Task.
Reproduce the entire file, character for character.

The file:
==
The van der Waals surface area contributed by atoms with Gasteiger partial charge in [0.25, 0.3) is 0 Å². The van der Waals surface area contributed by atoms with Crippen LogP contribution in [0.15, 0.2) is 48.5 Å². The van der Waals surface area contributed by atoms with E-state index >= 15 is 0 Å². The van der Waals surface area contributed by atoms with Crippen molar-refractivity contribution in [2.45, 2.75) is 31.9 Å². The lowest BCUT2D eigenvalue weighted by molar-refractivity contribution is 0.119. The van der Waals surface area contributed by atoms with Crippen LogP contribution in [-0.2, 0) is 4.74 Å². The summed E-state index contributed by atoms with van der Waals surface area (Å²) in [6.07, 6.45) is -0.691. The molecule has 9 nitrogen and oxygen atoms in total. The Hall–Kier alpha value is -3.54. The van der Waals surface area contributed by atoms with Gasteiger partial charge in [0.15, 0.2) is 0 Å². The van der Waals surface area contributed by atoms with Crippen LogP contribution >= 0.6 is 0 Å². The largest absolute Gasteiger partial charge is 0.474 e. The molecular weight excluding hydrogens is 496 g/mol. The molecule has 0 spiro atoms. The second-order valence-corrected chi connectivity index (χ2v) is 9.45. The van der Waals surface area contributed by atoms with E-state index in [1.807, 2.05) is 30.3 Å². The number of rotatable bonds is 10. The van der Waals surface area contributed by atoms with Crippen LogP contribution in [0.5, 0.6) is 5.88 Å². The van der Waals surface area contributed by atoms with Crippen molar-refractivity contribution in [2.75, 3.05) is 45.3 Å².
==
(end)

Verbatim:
The van der Waals surface area contributed by atoms with Gasteiger partial charge in [0.25, 0.3) is 0 Å². The van der Waals surface area contributed by atoms with Crippen LogP contribution in [0.15, 0.2) is 48.5 Å². The van der Waals surface area contributed by atoms with E-state index >= 15 is 0 Å². The van der Waals surface area contributed by atoms with Crippen molar-refractivity contribution in [2.45, 2.75) is 31.9 Å². The lowest BCUT2D eigenvalue weighted by molar-refractivity contribution is 0.119. The van der Waals surface area contributed by atoms with Crippen LogP contribution in [-0.2, 0) is 4.74 Å². The summed E-state index contributed by atoms with van der Waals surface area (Å²) in [6.07, 6.45) is -0.691. The molecule has 9 nitrogen and oxygen atoms in total. The Hall–Kier alpha value is -3.54. The van der Waals surface area contributed by atoms with Gasteiger partial charge in [0.15, 0.2) is 0 Å². The van der Waals surface area contributed by atoms with Crippen LogP contribution >= 0.6 is 0 Å². The largest absolute Gasteiger partial charge is 0.474 e. The molecular weight excluding hydrogens is 496 g/mol. The molecule has 0 spiro atoms. The second-order valence-corrected chi connectivity index (χ2v) is 9.45. The van der Waals surface area contributed by atoms with E-state index in [1.807, 2.05) is 30.3 Å². The number of rotatable bonds is 10. The van der Waals surface area contributed by atoms with Crippen LogP contribution in [0.5, 0.6) is 5.88 Å². The van der Waals surface area contributed by atoms with Crippen molar-refractivity contribution in [2.75, 3.05) is 45.3 Å².